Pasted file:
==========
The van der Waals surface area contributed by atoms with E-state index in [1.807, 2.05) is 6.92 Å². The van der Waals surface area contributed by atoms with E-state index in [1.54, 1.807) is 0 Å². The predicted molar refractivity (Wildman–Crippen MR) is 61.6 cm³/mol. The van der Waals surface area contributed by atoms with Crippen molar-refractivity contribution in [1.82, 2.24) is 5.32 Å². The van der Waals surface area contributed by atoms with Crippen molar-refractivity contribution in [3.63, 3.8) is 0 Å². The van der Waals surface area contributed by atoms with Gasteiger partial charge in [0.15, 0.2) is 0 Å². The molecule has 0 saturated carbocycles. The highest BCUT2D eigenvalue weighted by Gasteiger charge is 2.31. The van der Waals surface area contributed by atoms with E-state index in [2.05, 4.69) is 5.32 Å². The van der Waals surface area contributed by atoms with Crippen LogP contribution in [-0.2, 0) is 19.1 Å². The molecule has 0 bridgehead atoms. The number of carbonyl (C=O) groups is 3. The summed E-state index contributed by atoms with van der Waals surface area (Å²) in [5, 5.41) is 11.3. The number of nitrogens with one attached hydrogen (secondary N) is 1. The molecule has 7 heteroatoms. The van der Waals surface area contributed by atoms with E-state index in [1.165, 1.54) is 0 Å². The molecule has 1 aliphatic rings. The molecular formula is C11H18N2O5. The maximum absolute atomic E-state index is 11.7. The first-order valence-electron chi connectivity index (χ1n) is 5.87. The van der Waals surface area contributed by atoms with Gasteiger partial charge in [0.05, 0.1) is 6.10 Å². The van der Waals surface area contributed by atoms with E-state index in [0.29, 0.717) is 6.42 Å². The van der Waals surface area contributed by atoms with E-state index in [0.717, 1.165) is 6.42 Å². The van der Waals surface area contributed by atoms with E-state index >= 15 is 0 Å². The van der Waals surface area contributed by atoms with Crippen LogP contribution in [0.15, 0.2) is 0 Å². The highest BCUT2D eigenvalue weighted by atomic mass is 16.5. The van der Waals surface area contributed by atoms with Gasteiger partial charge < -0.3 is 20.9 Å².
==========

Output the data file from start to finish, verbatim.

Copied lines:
The van der Waals surface area contributed by atoms with E-state index in [1.807, 2.05) is 6.92 Å². The van der Waals surface area contributed by atoms with E-state index in [1.54, 1.807) is 0 Å². The predicted molar refractivity (Wildman–Crippen MR) is 61.6 cm³/mol. The van der Waals surface area contributed by atoms with Crippen molar-refractivity contribution in [1.82, 2.24) is 5.32 Å². The van der Waals surface area contributed by atoms with Crippen molar-refractivity contribution in [3.63, 3.8) is 0 Å². The van der Waals surface area contributed by atoms with Gasteiger partial charge in [0.15, 0.2) is 0 Å². The molecule has 0 saturated carbocycles. The highest BCUT2D eigenvalue weighted by Gasteiger charge is 2.31. The van der Waals surface area contributed by atoms with E-state index in [2.05, 4.69) is 5.32 Å². The van der Waals surface area contributed by atoms with Crippen LogP contribution in [-0.2, 0) is 19.1 Å². The molecule has 0 bridgehead atoms. The number of carbonyl (C=O) groups is 3. The summed E-state index contributed by atoms with van der Waals surface area (Å²) in [5, 5.41) is 11.3. The number of nitrogens with one attached hydrogen (secondary N) is 1. The molecule has 7 heteroatoms. The van der Waals surface area contributed by atoms with E-state index in [1.165, 1.54) is 0 Å². The molecule has 1 aliphatic rings. The molecular formula is C11H18N2O5. The maximum absolute atomic E-state index is 11.7. The first-order valence-electron chi connectivity index (χ1n) is 5.87. The van der Waals surface area contributed by atoms with Gasteiger partial charge in [0.05, 0.1) is 6.10 Å². The van der Waals surface area contributed by atoms with E-state index in [0.29, 0.717) is 6.42 Å². The van der Waals surface area contributed by atoms with E-state index in [0.717, 1.165) is 6.42 Å². The van der Waals surface area contributed by atoms with E-state index >= 15 is 0 Å². The van der Waals surface area contributed by atoms with Crippen LogP contribution in [0.15, 0.2) is 0 Å². The highest BCUT2D eigenvalue weighted by atomic mass is 16.5. The van der Waals surface area contributed by atoms with Gasteiger partial charge < -0.3 is 20.9 Å².